Parish Council Elections
The Nature of a Local Council
A local, or Parish Council is composed of a chairman and councillors.
The number of councillors is fixed by the district council. In England
it must not be less than five. If a local council resolves to call itself
the town council the chairman is entitled to be called the mayor.
As a body corporate the council is a person and distinct from its members
either as individuals or collectively. Its assets, acts and liabilities
are its own and not those of its members.
Eligibility for office
A person is qualified to stand for office if he/she is a British subject
or citizen of the Irish Republic or other Euronational, is over 21, and
is an elector. In addition he/she will be qualified if he/she has either
during the whole of the twelve months before the day on which he is nominated
as a candidate, or the day of the election, resided in the parish or
within 3 miles of it or occupied as owner or tenant any land or premises
therein or had his/her principal place of work there. One effect of these
rules is that it is possible to be a member of more than one local council.
A person may be disqualified from being elected or being a member in
a number of ways:
- Holding paid office in the gift or disposal of the council
- Bankruptcy and execution of compositions arrangements with
creditors create disqualifications which date from the judgment and
the debts have been paid in full or when the bankruptcy has been
annulled for error or discharged with a certificate that it was caused
misfortune. In other cases the disqualification ceases five years
after discharge or fulfillment of the deed of composition or arrangement.
- A person may be disqualified by order of the court if it holds him/her
responsible for incurring or authorising illegal expenditure exceeding £2,000.
- A person is disqualified if he/she has within five years before the
election or since the election been convicted in the United Kingdom,
Islands or the Isle of Man of any offence and has been sentenced to
not less than three months’ imprisonment (whether suspended or
not) without the option of a fine.
- Finally a person may be disqualified under any enactment relating
to corrupt or illegal practices. The name of any such person will
in a special list which must be published with the electoral register.
How to Attain Office
A suitably qualified person may become a member of a local council in
five different ways. These are:
- Ordinary election
- Co-option to a casual vacancy
- Appointment by the district council
- Return after a successful election petition
- Ordinary Election
Each candidate must be nominated on a separate nomination
paper stating his/her full name, place of residence and description.
officer (appointed by the district council) must supply nomination papers
and prepare them for signature on request. Each nomination paper must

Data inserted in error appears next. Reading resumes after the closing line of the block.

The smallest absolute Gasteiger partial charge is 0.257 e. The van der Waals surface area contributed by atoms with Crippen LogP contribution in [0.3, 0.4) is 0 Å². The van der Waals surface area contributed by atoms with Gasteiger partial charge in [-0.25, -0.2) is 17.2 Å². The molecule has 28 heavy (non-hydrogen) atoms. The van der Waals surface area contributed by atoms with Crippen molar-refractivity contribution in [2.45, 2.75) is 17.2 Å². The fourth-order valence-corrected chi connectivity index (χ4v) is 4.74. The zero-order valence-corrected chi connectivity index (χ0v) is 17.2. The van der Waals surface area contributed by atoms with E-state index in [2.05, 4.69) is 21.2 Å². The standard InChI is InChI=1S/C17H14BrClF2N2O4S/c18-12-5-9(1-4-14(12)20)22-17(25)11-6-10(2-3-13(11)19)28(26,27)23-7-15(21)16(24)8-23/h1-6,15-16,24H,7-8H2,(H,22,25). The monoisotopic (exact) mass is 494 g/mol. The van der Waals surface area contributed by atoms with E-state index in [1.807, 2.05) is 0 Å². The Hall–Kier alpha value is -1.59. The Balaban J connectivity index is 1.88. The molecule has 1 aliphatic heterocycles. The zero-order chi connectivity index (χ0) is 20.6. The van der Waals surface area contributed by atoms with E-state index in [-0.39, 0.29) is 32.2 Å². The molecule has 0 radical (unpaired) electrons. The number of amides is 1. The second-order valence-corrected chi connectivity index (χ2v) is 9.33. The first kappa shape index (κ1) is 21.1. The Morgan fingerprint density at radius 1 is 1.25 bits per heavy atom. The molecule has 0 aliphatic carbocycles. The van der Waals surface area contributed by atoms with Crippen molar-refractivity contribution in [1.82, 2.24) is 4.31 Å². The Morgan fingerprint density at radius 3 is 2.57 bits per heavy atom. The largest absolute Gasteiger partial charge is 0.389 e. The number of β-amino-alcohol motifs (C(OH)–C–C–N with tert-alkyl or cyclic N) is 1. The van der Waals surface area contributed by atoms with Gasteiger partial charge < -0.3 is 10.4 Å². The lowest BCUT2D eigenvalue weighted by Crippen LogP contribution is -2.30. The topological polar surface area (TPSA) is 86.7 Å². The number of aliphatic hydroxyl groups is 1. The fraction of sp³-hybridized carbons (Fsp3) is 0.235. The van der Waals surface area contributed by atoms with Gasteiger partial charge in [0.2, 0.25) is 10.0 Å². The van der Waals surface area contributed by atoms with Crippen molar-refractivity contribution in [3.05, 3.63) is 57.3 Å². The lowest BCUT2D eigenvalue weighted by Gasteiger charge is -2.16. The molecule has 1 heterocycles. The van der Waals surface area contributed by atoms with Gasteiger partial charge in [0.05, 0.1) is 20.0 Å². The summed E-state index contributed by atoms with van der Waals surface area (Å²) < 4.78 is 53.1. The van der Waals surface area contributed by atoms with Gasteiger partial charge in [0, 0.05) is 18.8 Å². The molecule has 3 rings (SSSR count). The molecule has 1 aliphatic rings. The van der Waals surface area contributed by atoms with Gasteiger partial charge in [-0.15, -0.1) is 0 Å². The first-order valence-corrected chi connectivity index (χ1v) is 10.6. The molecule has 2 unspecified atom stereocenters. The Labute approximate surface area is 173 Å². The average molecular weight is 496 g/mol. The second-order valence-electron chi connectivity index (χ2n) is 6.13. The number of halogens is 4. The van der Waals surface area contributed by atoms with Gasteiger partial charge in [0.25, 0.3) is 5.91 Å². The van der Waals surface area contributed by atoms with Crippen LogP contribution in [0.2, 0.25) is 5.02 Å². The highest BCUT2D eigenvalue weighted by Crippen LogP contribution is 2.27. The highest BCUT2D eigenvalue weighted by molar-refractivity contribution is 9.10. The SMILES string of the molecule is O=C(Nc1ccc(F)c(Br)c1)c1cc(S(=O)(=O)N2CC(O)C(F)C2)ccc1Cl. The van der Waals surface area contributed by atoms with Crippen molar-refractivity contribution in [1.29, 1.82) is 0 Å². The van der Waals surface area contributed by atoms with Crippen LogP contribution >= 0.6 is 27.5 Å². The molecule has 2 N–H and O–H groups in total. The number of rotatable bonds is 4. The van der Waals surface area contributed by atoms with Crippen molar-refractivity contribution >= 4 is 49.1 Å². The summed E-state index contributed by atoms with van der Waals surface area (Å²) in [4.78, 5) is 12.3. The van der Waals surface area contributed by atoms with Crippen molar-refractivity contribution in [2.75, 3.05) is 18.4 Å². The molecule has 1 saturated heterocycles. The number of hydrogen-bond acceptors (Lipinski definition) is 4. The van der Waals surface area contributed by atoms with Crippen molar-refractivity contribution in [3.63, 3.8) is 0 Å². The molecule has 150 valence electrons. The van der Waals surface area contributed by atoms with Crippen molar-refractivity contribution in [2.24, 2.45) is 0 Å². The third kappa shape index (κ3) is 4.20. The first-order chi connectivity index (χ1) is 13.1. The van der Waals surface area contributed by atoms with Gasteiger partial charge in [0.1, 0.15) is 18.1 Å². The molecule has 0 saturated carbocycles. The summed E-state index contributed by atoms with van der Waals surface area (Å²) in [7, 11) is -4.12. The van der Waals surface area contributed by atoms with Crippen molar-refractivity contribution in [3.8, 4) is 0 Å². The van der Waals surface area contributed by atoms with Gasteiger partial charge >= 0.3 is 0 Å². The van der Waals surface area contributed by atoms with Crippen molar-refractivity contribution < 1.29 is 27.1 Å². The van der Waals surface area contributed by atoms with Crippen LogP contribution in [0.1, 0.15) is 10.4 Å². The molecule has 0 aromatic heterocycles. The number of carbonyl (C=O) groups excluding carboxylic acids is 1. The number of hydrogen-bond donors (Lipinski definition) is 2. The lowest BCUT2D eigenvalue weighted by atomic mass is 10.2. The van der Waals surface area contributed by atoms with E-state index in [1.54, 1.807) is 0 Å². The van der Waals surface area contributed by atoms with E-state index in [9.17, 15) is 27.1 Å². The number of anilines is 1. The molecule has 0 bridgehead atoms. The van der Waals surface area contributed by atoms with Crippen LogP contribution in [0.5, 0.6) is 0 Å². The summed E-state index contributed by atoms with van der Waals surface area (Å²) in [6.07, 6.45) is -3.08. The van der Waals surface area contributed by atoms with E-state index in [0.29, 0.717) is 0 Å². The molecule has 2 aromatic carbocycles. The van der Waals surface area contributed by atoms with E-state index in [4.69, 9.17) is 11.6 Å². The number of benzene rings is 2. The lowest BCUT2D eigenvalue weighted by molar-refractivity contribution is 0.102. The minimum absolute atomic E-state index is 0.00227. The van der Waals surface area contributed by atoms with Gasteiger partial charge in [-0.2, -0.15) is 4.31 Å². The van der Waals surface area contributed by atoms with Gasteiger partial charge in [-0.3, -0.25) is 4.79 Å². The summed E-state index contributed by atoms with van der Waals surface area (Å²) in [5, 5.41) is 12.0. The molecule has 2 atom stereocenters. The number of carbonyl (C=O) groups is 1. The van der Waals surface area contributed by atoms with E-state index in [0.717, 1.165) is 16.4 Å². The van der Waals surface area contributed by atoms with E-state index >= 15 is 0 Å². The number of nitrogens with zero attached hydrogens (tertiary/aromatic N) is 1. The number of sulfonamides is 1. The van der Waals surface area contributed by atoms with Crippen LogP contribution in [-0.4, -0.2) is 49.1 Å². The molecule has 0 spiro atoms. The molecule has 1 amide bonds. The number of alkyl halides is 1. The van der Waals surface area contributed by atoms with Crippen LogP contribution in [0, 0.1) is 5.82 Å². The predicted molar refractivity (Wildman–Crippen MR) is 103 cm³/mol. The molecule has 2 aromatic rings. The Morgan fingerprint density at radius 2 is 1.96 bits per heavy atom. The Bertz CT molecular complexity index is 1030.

be signed by a proposer and seconder (subscribers) who must be electors
for the locality or, if it is divided into wards, of the relevant ward
for which the candidate is nominated. A nomination is void unless the
candidate consents in writing.
If there are enough vacancies for the validly surviving candidates the
returning officer must, not later than 11 o’clock on the day of
the election, declare them elected. If their number exceeds the number
of vacancies, a poll must be held by the method of secret ballot. If
there is a tie, the returning officer must decide by lot.
A bye-election of the whole council can occur when a local council comes
into existence in some year other than the year in which district councillor
for the locality is elected, and when an entire election is declared
void and lastly when a new election is ordered by the district council
under its ‘reserve power’.
A bye-election to a particular vacancy occurs either where the membership
of a local council has been increased during the term of office of the
existing members or where a bye-election to fill a casual vacancy has
been claimed. The vacancies in newly created offices are not ‘casual’ and
must therefore be filled in any of the ways in which vacancies are filled
at or immediately after the ordinary elections.
Bye-elections are conducted in the same way as ordinary elections.
A casual vacancy is deemed to have occurred:
- When a local councillor fails to make his declaration of acceptance
of office within the proper time or
- When his notice of resignation is received; or
- On the day of his death; or
- In the case of disqualification by conviction or an order under the
1972 Act; or
- In the case of an election being declared void; or
- Where a person ceases to become disqualified, or becomes disqualified
for any reason other than conviction or an order, or is persistently
absent from meetings, upon the date when his office is declared
vacant by the High Court or council as the case may be.
After the vacancy has been declared, it must be publicly
notified in the usual manner. If a poll is claimed by ten electors a
takes place within 60 days of the notice of vacancy. If not poll is claimed
in time, the council fills the vacancy by co-option as soon as is practicable.
It must do this, if the period of vacancy has six months or more to run.
It may, but is not bound to do so, if less.
The Reserve Powers of the District Council
A district council has far-reaching powers designed to prevent such
breakdowns as may result from a local council being improperly constituted
in the first instance for reasons other than shortage of candidates or
the abandonment of a poll, or from its becoming unable to act at a later